In fact, just the other week, Mr. Michal Kurtyka, from the Ministry of the Environment for Poland, stated, “Carbon capture and sequestration will be important to make an advance to carbon neutrality”. Mr. Pawel Leszczynski, the COP24 presidency bureau chief, was also there.
My question is very simple. Why are you not championing this?
View Robert Kitchen Profile
View Robert Kitchen Profile
2019-06-18 17:23 [p.29331]
Mr. Speaker, as we prepare to leave the House and the 42nd Parliament for the summer, I am happy to have a chance to speak to today's motion, which reads as follows:
That, given that the carbon tax will not reduce emissions at its current rate and it is already making life more expensive for Canadians, the House call on the government to repeal the carbon tax and replace it with a real environment plan.
This is an initiative that I am passionate about, which I have spoken about here many times. In fact, when I am back in the riding, my constituents continually talk to me about the carbon tax, how we are going to get rid of it and how quickly can can get rid of it. The carbon tax is something that has resonated particularly strongly with the people in my riding, and not in a positive way.
I have been privileged to serve the people of Souris—Moose Mountain for the last four years, and part of why I am speaking to today's motion is due to the commitment I made upon becoming an MP. I promised that I would represent the interests of all my constituents at every possible opportunity, and I am proud to stand here today to denounce the ineffective Liberal carbon tax and the negative impact it is having on Canadians across the country.
The fact of the matter, as stated in today's motion, is that the Liberals' carbon tax is not effective in reducing emissions, and it makes life more expensive for hard-working Canadians. The Liberals seem to think that all of Canada is urban. I say this because the majority of their policies, and especially those tied to reducing emissions, are targeted toward urban areas, with almost nothing for those living in rural Canada. When a major city gets new environmentally friendly buses, how does that benefit the people in my riding? Guess what: it does not.
Furthermore, Canadians living in rural areas are going to be hit hard by the carbon tax and in some ways more so than those who are living in urban areas. It is a normal and acceptable thing for people in southeast Saskatchewan to drive 30-plus miles just to get groceries. Driving 50 miles or more to see a doctor is the status quo, and nobody complains about it, because that is just the way it has always been done. Small businesses have no avenue to rebate the carbon tax. They end up eating it or increasing their overhead or passing it on to their customers, and risk losing their customers.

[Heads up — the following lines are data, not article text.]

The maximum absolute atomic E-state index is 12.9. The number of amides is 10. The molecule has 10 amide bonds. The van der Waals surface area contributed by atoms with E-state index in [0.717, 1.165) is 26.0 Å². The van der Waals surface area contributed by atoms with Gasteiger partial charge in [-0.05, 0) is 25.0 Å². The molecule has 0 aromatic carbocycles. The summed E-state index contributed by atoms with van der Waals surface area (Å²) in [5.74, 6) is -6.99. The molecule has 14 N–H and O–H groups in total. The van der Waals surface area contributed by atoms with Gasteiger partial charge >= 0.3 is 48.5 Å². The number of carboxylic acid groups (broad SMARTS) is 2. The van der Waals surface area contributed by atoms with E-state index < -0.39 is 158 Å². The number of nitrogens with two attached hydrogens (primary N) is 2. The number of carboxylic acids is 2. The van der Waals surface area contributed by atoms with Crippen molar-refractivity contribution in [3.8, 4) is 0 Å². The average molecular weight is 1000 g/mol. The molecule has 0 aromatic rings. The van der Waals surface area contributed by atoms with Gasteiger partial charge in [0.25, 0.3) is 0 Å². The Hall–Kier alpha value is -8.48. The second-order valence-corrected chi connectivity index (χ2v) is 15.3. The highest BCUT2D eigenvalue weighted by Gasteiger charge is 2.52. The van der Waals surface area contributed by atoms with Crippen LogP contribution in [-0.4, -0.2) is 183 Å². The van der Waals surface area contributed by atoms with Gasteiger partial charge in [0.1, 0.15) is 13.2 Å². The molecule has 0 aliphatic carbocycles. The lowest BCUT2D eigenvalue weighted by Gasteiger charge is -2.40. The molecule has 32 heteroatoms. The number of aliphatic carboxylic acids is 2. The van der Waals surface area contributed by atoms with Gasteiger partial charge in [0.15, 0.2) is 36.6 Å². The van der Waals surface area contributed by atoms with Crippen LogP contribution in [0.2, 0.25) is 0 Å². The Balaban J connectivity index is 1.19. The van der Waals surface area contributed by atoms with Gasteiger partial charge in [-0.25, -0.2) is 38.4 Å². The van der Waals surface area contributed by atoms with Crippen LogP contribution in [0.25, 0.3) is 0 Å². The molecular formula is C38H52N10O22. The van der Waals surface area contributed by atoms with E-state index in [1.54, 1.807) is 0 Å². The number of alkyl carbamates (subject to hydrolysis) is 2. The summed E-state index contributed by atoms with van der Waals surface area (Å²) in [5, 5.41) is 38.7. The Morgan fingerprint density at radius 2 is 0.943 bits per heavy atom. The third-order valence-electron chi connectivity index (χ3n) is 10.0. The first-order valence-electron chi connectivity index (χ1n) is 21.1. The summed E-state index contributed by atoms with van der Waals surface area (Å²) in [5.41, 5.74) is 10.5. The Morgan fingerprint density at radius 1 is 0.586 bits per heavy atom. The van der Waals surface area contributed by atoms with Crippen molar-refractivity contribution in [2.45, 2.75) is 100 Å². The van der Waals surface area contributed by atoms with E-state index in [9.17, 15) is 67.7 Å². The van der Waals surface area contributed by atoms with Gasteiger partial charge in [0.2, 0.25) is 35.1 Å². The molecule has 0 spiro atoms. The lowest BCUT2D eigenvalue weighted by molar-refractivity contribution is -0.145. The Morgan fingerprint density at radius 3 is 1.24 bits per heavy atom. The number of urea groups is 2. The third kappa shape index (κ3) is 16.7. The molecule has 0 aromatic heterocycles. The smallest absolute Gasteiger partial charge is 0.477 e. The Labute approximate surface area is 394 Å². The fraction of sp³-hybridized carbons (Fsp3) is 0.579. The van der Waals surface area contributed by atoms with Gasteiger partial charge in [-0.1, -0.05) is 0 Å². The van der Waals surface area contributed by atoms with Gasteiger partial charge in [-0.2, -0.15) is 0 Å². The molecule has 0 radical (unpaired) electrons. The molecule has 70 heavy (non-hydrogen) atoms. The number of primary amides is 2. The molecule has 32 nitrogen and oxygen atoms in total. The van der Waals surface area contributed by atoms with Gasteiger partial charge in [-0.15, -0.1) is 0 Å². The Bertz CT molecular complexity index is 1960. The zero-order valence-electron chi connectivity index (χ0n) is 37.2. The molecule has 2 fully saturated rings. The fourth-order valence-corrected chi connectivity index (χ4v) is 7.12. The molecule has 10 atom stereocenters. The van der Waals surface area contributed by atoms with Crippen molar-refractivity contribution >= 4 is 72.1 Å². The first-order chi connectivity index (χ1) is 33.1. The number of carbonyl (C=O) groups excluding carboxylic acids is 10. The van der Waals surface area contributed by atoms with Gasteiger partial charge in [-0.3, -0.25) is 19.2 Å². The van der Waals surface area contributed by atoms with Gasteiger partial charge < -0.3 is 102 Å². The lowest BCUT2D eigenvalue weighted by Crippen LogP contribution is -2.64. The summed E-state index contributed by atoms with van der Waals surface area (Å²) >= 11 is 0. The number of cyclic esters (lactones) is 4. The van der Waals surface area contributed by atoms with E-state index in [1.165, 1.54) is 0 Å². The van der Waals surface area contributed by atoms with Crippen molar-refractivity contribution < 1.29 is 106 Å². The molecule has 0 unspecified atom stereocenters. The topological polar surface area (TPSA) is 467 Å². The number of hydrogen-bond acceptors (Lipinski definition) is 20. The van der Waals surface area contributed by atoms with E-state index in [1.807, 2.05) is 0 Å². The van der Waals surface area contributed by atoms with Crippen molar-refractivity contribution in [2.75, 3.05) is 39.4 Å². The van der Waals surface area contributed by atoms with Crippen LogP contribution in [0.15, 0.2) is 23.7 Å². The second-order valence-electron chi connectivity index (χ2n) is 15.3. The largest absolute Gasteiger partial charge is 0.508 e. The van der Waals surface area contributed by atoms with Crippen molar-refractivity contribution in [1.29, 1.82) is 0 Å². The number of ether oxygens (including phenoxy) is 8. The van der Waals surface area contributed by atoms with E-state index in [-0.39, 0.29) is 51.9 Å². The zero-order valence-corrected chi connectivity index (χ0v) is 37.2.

What does make people frustrated and angry is when a government swoops in and unilaterally decides that Canadians now have to pay more to go about their usual day-to-day lives, and with none of the benefits that those living in urban areas receive. The Liberal carbon tax is not helping the environment, but rather it is hurting Canadians through the increased price on things like gasoline, groceries and home heating.
I would like to share the experiences of some of my constituents that touch on how ill thought out and ineffective the carbon tax really is.
As members know, under the carbon tax, fuel used for farm purposes is meant to be exempt, but this is not the case here. Due to the Liberals leaving a loophole in their legislation, farmers who obtain their fuel at pump locations and not designated cardlocks are paying the carbon tax when they should not be. There is no mechanism to rectify this, and it is creating some big issues for farmers. While I have written letters to the minister, I have not heard one response.
Many farmers are not able to have fuel delivered directly to their farms, because they do not have the ability to store it, and so pump locations are necessary for them to do their jobs. There are huge increases in cost to secure storage areas and to protect storage areas from environmental issues, not to mention the security and protection of this resource. Furthermore, there is no cardlock station within a reasonable distance of these farmers, and a pump location is their only option.